House Committees Want Answers on F-35 Spare Parts, Sustainment

Members of one House committee are calling for an investigation into Lockheed Martin for its handling of F-35 spare parts, while another has crafted language in its markup of the 2021 defense policy bill calling for an assessment of the Joint Strike Fighter’s troubled sustainment system.

Four Democratic members of the House Oversight and Government Reform committee on June 23 announced they have requested information from Lockheed on the company’s alleged “failure to deliver spare parts” for the F-35 that were ready for installation.

“The military is spending tens of millions of dollars a year to overcome unresolved issues with the system Lockheed Martin built and maintains to track spare parts for the F-35,” states the letter, referring to the Autonomic Logistics Information System, or ALIS. The letter was led by committee chairwoman Rep. Carolyn Maloney (D-N.Y.)

“These problems must be resolved quickly, as they create a significant administrative burden for military maintenance personnel. As the F-35 fleet grows, it is critical that ongoing issues related to spare parts and the shortcoming of the information technology system that supports the F-35 are addressed to prevent continued degradation of warfighter readiness.”

Specifically, the letter highlights a classified June 2019 Defense Department Inspector General report that found the Pentagon spent more than $300 million on additional labor costs between 2015 and 2018 because the company did not provide spare parts with logs, and the department expects to pay $55 million per year if the issue isn’t fixed. In March 2020, the Government Accountability Office reported that at one location, F-35 maintenance personnel experienced up to 400 issues per week over six months of inaccurate or missing parts logs.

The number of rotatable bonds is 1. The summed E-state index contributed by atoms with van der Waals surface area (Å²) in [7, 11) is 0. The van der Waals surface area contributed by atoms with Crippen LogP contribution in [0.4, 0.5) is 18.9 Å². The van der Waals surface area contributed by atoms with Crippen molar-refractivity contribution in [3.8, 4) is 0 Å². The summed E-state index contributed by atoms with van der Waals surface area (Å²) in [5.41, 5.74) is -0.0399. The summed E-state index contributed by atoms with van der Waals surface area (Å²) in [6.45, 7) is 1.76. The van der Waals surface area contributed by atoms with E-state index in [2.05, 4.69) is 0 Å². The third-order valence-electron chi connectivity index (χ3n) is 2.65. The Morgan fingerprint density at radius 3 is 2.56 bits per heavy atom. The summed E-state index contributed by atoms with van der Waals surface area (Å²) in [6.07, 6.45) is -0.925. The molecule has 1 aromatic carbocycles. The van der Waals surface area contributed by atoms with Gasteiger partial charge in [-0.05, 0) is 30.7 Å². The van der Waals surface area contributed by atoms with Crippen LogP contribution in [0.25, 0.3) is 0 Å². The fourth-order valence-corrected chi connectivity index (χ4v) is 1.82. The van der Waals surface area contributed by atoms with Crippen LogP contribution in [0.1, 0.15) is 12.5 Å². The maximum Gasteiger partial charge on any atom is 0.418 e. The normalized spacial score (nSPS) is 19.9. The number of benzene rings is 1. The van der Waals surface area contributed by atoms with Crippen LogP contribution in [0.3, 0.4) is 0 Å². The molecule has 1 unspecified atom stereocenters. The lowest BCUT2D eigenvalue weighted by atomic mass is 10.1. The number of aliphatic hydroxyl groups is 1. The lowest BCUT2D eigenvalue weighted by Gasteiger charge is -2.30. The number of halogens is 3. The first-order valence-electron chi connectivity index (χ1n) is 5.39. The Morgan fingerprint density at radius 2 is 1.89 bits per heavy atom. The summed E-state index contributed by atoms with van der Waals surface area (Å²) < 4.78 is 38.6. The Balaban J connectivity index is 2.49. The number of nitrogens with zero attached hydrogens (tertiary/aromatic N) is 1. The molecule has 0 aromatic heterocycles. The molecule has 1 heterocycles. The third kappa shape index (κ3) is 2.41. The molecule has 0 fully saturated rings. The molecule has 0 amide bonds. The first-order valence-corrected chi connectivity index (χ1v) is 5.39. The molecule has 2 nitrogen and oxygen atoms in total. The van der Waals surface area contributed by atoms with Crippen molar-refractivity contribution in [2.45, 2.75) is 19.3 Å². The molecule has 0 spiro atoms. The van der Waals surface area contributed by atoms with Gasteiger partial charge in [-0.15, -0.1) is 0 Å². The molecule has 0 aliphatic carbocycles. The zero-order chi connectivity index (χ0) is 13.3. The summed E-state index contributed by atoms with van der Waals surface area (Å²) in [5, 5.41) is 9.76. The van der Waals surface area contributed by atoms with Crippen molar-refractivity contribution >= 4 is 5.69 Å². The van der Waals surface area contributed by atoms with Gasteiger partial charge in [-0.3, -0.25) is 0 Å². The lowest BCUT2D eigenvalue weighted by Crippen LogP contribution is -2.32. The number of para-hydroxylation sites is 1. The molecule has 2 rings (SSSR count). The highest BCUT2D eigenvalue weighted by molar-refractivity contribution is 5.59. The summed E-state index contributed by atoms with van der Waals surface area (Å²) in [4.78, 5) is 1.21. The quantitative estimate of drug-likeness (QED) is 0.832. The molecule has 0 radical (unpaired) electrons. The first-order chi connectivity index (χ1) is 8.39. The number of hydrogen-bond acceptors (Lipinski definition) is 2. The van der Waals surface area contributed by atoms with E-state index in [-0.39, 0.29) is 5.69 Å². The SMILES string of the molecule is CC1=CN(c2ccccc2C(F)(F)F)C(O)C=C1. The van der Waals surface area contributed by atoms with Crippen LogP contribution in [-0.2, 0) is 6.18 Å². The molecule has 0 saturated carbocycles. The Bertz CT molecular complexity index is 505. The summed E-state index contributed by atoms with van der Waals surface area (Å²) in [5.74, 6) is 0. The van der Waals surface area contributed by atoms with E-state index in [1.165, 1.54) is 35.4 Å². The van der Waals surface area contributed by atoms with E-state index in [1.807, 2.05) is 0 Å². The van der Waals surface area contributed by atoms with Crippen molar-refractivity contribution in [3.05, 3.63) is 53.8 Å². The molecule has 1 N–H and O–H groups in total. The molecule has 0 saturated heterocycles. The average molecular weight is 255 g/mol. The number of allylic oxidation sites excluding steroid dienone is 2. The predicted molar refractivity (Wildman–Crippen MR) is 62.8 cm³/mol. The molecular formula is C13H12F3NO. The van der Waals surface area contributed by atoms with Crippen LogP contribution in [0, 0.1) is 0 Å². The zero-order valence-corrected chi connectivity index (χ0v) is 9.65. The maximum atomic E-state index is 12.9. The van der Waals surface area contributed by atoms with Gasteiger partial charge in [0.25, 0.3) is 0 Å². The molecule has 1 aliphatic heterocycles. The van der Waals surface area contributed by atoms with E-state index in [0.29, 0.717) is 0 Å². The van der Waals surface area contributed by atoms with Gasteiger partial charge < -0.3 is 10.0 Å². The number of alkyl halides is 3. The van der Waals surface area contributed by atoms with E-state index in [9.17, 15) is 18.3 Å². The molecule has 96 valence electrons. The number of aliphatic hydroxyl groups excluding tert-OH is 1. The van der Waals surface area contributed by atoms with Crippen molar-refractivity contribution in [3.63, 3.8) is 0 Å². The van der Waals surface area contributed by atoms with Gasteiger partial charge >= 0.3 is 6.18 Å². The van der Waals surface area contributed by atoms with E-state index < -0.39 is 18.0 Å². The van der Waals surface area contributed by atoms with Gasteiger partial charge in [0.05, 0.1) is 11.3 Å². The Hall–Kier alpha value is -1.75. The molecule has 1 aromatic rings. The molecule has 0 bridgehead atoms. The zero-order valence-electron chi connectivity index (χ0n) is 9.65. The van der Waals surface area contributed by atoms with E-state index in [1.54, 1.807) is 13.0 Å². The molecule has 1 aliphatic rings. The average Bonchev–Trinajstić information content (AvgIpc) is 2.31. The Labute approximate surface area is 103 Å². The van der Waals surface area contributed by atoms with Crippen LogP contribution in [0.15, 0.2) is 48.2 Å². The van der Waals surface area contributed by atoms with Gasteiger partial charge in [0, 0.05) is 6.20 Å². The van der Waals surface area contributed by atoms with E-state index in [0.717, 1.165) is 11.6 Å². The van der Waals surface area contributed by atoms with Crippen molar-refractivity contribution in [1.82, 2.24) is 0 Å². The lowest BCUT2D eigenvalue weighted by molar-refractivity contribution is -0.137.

The committee requested that Lockheed produce documents in response by June 30.

“We will provide all relevant information to the House Government and Reform Committee detailing the continued affordability and success of the F-35 program,” said company spokesman Brett Ashworth. “Lockheed Martin has made several improvements to automation and enhanced supplier accountability processes that are reducing costs and improving performance.”

Lockheed announced in January it planned to replace the troubled ALIS with a new system, called ODIN for Operational Data Integrated Network, which the company hopes will be easier to use and less prone to error.

The issue of sustainment and spare parts also was raised in the House Armed Services readiness subcommittee’s markup of the fiscal 2021 defense policy bill. The issues have led the services to find ways to reduce total operations and sustainment costs because of overall affordability concerns.

The committee wants the U.S. Comptroller General to review sustainment efforts related to the F-35, specifically looking at the status of the sustainment support strategy for the Joint Strike Fighter and efforts to reduce costs, and to assess the military’s efforts to transition to organic repair capability and the effects of F-35 engine challenges on sustainment, including spare parts. Additionally, the report should identify issues causing higher than expected maintenance rates for the aircraft and ways to increase unit-level maintenance capabilities.